In 2019, discrimination is rarely overt or deliberate. As a society we have come a long way from the ‘No Blacks, No Dogs, No Irish’ signs of decades past. But conscious intent is not necessary for unlawful discrimination to occur. We all have unconscious biases based on stereotypes and prejudices. We may not always realise our biases, but we do need to be aware that biases related to protected characteristics such as age, sex and gender can give rise to unlawful treatment.
In the UK, under the Equality Act 2010, direct discrimination occurs where “because of a protected characteristic, A treats B less favourably than A treats or would treat others”. In a discrimination claim, it falls to the Tribunal to consider the reason why the claimant was treated less favourably. In other words, what was the conscious or subconscious reason for the treatment? This requires the Tribunal to undertake an enquiry into the mental processes of the alleged discriminator.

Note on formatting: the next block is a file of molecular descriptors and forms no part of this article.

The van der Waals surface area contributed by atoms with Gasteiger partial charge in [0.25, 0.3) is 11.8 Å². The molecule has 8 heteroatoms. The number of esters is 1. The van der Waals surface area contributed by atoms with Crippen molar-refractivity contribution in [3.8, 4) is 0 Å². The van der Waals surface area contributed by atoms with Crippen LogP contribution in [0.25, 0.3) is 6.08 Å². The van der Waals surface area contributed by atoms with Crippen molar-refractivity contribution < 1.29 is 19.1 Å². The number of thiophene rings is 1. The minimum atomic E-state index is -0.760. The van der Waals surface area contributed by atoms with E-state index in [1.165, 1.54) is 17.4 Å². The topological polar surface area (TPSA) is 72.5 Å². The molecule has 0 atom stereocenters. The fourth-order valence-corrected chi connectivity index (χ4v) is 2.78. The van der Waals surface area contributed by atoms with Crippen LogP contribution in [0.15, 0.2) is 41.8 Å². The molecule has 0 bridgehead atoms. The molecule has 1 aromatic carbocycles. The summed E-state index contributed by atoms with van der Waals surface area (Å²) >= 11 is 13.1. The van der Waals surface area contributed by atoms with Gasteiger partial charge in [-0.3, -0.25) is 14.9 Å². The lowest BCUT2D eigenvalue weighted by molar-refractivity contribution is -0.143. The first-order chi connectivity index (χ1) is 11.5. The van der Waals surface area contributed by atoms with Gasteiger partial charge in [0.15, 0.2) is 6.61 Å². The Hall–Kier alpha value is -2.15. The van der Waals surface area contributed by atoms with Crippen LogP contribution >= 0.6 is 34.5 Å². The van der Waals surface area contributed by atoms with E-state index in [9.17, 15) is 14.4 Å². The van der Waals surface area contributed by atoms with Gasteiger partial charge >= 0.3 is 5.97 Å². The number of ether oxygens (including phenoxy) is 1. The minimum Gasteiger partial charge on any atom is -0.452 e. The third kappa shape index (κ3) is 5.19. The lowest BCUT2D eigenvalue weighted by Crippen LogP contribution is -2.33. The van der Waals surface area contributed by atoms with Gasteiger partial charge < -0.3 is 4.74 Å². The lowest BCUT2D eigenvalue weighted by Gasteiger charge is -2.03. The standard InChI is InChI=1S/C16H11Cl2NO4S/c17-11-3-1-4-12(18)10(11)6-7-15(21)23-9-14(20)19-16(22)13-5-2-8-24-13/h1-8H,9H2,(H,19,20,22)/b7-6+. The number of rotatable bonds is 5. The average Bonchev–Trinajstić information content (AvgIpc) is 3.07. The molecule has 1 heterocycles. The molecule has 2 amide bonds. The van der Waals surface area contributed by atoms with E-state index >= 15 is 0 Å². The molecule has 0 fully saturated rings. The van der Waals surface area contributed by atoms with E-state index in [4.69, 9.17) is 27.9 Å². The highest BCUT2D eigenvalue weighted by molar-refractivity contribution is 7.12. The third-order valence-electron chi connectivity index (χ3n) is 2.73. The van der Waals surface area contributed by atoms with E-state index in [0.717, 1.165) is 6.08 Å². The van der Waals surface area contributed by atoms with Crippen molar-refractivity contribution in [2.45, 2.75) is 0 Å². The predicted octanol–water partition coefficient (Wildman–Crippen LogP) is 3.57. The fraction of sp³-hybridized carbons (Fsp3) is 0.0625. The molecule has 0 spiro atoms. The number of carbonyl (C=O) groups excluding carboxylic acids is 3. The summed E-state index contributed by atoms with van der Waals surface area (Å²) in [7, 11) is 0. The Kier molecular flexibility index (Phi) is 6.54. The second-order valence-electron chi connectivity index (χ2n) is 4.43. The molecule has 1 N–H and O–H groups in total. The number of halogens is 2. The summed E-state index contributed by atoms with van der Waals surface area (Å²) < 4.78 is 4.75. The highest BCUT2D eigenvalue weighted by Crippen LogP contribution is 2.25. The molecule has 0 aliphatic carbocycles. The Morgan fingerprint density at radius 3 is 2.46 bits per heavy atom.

As a reminder, the burden of proof lies initially with the claimant, and then shifts to the employer where the claimant shows a ‘prima facie’ case of discrimination. If the claimant can establish a sufficient difference in treatment then there is likely to be a prima facie case of discrimination. The alleged discriminator will then need to show a cogent reason for its actions. Where there is no overt evidence of discrimination, the Employment Tribunal is entitled to draw inferences from the surrounding facts in order to conclude that unlawful